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Gross National Happiness Redux


In 1972, Bhutan's fourth hereditary King Jigme Singye Wangchuk proclaimed that Gross National Happiness (GNH) was more important than Gross Domestic Product, http://www.pbs.org/frontlineworld/stories/bhutan/gnh.html. This proclamation, which did not focus primarily on traditional economic measures to gauge societal progress was made in response to modernization and economic globalization changes and pressures on the relatively pastoral and isolated primarily Buddhist Kingdom of Bhutan. These modernization pressures could have significantly changed Bhutan's unique identity. As a result of this proclamation, GNH has become one of the primary national public policies guiding and regulating development in Bhutan.

Since 1972, an ongoing process has been occurring to describe and tease out in further detail what GNH means and how to measure it. Two primary institutions in Bhutan are currently involved in this effort. They include the Centre for Bhutan Studies, http://www.bhutanstudies.org.bt/main/index.php a non-governmental organization in Thimphu and the Gross National Happiness Commission, http://www.pc.gov.bt/ a government agency that was formerly called the Planning Commission. The process of further delineating GNH has already included four important international academic conferences to discuss what GNH means. A fifth international conference is now scheduled to take place in Brazil in late November 2009, http://www.bhutanstudies.org.bt/main/highlight_detail.php?id=47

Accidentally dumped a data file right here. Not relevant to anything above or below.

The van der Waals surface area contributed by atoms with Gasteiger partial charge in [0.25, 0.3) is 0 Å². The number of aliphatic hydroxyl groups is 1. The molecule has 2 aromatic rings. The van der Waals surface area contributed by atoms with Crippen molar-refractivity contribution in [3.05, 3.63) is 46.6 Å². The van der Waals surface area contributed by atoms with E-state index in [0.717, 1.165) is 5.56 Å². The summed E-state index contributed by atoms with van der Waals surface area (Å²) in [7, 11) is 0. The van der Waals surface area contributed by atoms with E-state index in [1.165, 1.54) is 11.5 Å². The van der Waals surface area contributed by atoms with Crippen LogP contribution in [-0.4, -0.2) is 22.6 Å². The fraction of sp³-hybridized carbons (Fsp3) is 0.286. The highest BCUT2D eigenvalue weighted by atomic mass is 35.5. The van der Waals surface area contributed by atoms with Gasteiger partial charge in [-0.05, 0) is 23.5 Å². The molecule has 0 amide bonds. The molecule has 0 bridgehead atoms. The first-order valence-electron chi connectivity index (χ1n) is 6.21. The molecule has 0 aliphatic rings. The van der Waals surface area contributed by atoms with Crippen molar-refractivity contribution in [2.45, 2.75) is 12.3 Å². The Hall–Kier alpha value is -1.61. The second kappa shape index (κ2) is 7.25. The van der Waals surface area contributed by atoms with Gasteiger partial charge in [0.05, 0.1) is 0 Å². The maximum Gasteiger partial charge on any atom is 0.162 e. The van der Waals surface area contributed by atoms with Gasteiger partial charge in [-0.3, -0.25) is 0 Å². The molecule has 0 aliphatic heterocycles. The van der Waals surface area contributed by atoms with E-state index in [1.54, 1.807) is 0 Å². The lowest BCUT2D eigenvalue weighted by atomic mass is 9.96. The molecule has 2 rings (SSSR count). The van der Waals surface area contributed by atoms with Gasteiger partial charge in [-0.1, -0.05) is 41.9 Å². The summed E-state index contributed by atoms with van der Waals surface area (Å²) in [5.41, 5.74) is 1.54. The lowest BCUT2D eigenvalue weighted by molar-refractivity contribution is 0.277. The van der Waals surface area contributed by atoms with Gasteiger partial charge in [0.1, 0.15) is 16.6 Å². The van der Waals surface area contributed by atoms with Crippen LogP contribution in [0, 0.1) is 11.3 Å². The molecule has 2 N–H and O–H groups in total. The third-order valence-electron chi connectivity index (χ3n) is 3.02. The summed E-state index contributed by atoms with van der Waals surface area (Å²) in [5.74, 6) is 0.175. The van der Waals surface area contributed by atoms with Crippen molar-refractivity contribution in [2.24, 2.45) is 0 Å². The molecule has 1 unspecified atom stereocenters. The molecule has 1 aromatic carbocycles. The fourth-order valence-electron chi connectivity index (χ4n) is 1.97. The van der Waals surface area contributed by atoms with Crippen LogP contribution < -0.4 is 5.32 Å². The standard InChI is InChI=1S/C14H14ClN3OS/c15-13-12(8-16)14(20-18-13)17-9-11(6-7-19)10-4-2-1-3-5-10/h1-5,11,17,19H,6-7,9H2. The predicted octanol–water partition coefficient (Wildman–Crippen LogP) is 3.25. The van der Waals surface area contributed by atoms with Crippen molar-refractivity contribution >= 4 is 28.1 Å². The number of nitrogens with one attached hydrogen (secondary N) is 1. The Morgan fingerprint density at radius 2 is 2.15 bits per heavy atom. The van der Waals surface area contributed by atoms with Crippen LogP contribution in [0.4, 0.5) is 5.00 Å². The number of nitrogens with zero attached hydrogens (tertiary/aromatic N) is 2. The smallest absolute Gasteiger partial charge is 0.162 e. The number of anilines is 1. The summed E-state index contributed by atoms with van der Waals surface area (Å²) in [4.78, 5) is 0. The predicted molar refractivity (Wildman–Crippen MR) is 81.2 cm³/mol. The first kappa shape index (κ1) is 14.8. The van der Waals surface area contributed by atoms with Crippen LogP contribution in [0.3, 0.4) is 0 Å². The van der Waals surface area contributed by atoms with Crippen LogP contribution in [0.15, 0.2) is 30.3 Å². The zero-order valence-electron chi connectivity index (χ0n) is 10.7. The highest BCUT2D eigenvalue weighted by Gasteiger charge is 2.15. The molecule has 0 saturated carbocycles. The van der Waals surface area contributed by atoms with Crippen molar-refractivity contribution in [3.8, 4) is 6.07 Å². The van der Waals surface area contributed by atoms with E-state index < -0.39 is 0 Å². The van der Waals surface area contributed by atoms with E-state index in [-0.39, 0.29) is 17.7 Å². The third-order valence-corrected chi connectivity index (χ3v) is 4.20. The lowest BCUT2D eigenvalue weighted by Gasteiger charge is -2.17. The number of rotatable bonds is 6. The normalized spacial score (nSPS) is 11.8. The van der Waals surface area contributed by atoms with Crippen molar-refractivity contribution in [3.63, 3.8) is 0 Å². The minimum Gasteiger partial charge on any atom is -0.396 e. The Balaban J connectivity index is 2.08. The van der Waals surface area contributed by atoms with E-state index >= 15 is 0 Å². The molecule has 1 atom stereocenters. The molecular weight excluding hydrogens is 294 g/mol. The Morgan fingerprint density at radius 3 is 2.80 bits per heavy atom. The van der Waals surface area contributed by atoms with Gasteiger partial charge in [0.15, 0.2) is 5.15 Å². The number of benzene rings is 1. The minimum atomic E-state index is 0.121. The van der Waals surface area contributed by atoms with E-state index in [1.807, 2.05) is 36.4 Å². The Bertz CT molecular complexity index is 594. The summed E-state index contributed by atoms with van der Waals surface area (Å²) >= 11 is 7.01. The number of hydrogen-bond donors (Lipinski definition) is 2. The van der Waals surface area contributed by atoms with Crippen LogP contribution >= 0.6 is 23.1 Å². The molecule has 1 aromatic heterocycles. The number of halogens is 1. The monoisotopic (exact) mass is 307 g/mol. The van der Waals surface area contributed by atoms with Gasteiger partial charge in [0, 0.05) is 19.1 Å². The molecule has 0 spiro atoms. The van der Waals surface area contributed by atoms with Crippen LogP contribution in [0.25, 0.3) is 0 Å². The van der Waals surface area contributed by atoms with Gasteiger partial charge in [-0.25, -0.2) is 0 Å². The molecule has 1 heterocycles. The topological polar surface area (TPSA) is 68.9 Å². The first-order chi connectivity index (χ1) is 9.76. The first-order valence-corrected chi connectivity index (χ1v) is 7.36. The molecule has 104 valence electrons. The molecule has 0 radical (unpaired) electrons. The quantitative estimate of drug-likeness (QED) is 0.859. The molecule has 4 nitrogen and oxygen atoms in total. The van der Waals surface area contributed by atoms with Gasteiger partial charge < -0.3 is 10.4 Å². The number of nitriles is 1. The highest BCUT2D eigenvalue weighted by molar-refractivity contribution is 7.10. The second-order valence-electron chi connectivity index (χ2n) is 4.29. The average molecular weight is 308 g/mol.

Happiness under GNH is not defined as individual happiness such as life, liberty, and the pursuit of happiness as we know it in the U.S. Rather happiness under GNH is a holistic idea that balances the material with the spiritual for the benefit of the greater society. In more specific terms GNH has been described as having four mutually balanced general pillars including: sustainable development, maintaining cultural values, preservation of the natural environment, and good governance. Recently, this has been further subdivided into nine core dimensions, http://grossnationalhappiness.com/gnhIndex/intruductionGNH.aspx including:

1. Psychological Well-being
2. Time Use
3. Community Vitality
4. Culture
5. Health
6. Education
7. Environmental Diversity
8. Living Standard
9. Governance

These nine core dimensions now have 72 numeric indicators, http://grossnationalhappiness.com/gnhIndex/gnhIndexVariables.aspx. These indicators are weighed equally together to come up with a final calculation of the general happiness of Bhutan, http://grossnationalhappiness.com/gnhIndex/intruductionGNH.aspx The indicators are determined through national surveys. Of course, not everyone in the country is happy for a variety of reasons and issues.

In the days to come I will continue to dig much deeper through careful research of first-hand and original sources into what the four pillars and nine core dimensions mean from a theoretical and philosophical perspective to provide a nuanced description of GNH and also how it links to Bhutan's current ban on tobacco use.

Posted by mgivel 08:10 Archived in Bhutan Tagged educational

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